Orissa HC isssued the date for the next hearing on the ongoing safeguard duty case. A look at what has happened in the case so far. This case has already led to the centre postponing the duty collection for the period of the case.
The Orissa High Court yesterday heard the petition filed against the levy of safeguard duty, and the court has fixed the next hearing on the case for August 27th, 2018.
On 24th July, the Orissa High Court had issued a stay order to ACME Solar in response to its petition, in which the court had directed the government not to issue any notification regarding Safeguard Duty until August 20, 2018 after the recommendations for the same were made by the Director-General of Trade Remedies (DGTR). After the release of the findings of the DGTR, the Solar Power Developers Association (SPDA) had written to the commerce ministry seeking complete exemption of the duty for projects currently under development.
However, the Department of Revenue working under the Ministry of Finance officially levied a 25 percent safeguard duty on imported solar panels from China and Malaysia based on the final recommendations proposed by the Directorate General of Trade Remedies (DGTR) on 30th July, 2018 against the orders of the Orissa High Court.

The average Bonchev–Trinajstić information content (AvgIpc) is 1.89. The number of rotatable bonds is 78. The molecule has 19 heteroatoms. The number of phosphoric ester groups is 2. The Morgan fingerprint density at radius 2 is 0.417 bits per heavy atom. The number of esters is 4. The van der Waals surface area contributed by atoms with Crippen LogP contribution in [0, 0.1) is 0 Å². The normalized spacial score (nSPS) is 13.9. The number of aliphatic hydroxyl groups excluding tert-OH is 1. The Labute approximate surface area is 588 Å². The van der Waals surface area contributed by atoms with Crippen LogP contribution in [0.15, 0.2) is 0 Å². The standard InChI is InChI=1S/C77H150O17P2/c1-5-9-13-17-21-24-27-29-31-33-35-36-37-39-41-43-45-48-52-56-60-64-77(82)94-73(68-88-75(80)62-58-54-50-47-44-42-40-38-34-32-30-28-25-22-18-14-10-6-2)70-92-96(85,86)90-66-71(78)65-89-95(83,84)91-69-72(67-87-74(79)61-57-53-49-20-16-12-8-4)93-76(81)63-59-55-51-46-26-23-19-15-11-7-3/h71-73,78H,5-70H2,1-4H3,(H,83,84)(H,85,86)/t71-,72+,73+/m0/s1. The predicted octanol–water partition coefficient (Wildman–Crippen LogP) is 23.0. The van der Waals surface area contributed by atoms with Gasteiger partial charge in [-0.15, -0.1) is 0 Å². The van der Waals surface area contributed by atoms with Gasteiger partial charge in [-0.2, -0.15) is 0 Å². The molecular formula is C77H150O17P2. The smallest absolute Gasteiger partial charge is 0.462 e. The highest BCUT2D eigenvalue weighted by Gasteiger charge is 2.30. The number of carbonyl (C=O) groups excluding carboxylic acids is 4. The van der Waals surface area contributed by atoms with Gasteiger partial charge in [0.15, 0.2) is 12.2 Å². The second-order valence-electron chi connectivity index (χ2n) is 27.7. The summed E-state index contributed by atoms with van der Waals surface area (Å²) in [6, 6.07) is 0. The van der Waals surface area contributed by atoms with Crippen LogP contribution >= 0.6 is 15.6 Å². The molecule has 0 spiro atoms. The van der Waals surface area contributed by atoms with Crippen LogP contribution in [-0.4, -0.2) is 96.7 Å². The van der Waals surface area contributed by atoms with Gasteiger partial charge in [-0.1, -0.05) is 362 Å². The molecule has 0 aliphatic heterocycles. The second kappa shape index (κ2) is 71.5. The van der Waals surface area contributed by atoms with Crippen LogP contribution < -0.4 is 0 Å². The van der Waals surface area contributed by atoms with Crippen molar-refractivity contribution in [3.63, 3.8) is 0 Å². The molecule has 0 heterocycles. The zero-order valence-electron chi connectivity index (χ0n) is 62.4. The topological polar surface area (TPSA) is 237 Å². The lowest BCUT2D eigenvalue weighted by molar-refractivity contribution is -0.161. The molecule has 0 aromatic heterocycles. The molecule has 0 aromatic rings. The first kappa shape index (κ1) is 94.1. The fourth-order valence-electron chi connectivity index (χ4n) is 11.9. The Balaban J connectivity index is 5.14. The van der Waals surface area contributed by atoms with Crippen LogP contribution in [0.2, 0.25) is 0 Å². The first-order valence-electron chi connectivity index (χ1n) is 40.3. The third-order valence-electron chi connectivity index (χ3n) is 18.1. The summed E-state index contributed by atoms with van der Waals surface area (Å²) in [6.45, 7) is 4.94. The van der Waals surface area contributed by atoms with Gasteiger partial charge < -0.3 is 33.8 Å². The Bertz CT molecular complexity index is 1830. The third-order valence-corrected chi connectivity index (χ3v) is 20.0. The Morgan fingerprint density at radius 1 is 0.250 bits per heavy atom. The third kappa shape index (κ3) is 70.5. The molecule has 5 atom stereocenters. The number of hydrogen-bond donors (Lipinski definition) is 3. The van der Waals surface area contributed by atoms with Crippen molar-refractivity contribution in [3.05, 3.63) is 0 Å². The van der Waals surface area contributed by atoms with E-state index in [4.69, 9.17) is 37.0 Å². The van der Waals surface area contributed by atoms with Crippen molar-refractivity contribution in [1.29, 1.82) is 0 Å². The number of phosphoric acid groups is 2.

Court filings from the very next day show that Hero Future Energies, ACME Solar and Vikram Solar have filed petitions against Director General (Safeguards) DG of Trade Remedies in the same high court. Noting that the safeguard duty notification was issued by the ministry despite the court’s stay order on any further notifications until August 20, the bench directed it to withdraw the notification until the proceedings of the case were completed.
Then, adhering to the recent stay order put in force by the Orissa HC on the safeguard duty notification, the Ministry of Finance announced that the government will, for the time being, not insist on the payment of safeguard duty on solar imports. The ministry clarified that imported solar cells and modules will be assessed provisionally on furnishing a simple letter of undertaking or bond, and will need to be cleared by the Court itself. In effect, simply deferring the collection of duty, not the duty itself.